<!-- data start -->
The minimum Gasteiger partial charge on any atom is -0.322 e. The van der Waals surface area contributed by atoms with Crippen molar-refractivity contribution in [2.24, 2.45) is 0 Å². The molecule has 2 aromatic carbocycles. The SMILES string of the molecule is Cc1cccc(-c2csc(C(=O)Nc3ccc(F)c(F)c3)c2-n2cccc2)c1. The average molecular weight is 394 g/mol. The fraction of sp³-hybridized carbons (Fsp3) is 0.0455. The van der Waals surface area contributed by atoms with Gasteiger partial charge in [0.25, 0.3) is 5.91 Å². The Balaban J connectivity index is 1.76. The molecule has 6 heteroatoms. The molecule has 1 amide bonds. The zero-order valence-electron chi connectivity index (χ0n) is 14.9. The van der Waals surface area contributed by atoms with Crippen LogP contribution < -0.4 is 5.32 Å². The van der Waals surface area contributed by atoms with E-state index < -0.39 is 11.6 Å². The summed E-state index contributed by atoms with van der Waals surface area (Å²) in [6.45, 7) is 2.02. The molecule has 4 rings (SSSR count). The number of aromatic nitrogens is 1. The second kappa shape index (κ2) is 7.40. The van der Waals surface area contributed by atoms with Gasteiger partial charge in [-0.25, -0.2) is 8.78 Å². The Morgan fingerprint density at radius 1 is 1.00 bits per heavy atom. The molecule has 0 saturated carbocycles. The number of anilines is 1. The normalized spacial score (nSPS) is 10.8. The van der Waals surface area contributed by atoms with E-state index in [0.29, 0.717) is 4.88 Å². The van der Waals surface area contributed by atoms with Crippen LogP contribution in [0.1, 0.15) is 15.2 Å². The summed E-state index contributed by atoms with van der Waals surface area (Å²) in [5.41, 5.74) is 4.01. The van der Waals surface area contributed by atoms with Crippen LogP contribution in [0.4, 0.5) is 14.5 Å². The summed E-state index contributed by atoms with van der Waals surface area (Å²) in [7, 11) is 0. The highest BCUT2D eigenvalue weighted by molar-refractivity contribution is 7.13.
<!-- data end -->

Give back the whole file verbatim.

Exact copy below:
The minimum Gasteiger partial charge on any atom is -0.322 e. The van der Waals surface area contributed by atoms with Crippen molar-refractivity contribution in [2.24, 2.45) is 0 Å². The molecule has 2 aromatic carbocycles. The SMILES string of the molecule is Cc1cccc(-c2csc(C(=O)Nc3ccc(F)c(F)c3)c2-n2cccc2)c1. The average molecular weight is 394 g/mol. The fraction of sp³-hybridized carbons (Fsp3) is 0.0455. The van der Waals surface area contributed by atoms with Gasteiger partial charge in [0.25, 0.3) is 5.91 Å². The Balaban J connectivity index is 1.76. The molecule has 6 heteroatoms. The molecule has 1 amide bonds. The zero-order valence-electron chi connectivity index (χ0n) is 14.9. The van der Waals surface area contributed by atoms with Crippen LogP contribution < -0.4 is 5.32 Å². The van der Waals surface area contributed by atoms with E-state index < -0.39 is 11.6 Å². The summed E-state index contributed by atoms with van der Waals surface area (Å²) in [6.45, 7) is 2.02. The molecule has 4 rings (SSSR count). The number of aromatic nitrogens is 1. The second kappa shape index (κ2) is 7.40. The van der Waals surface area contributed by atoms with Gasteiger partial charge in [-0.25, -0.2) is 8.78 Å². The Morgan fingerprint density at radius 1 is 1.00 bits per heavy atom. The molecule has 0 saturated carbocycles. The number of anilines is 1. The normalized spacial score (nSPS) is 10.8. The van der Waals surface area contributed by atoms with E-state index in [0.29, 0.717) is 4.88 Å². The van der Waals surface area contributed by atoms with Crippen LogP contribution in [0.1, 0.15) is 15.2 Å². The summed E-state index contributed by atoms with van der Waals surface area (Å²) in [5.41, 5.74) is 4.01. The van der Waals surface area contributed by atoms with Crippen LogP contribution in [0.4, 0.5) is 14.5 Å². The summed E-state index contributed by atoms with van der Waals surface area (Å²) in [7, 11) is 0. The highest BCUT2D eigenvalue weighted by molar-refractivity contribution is 7.13.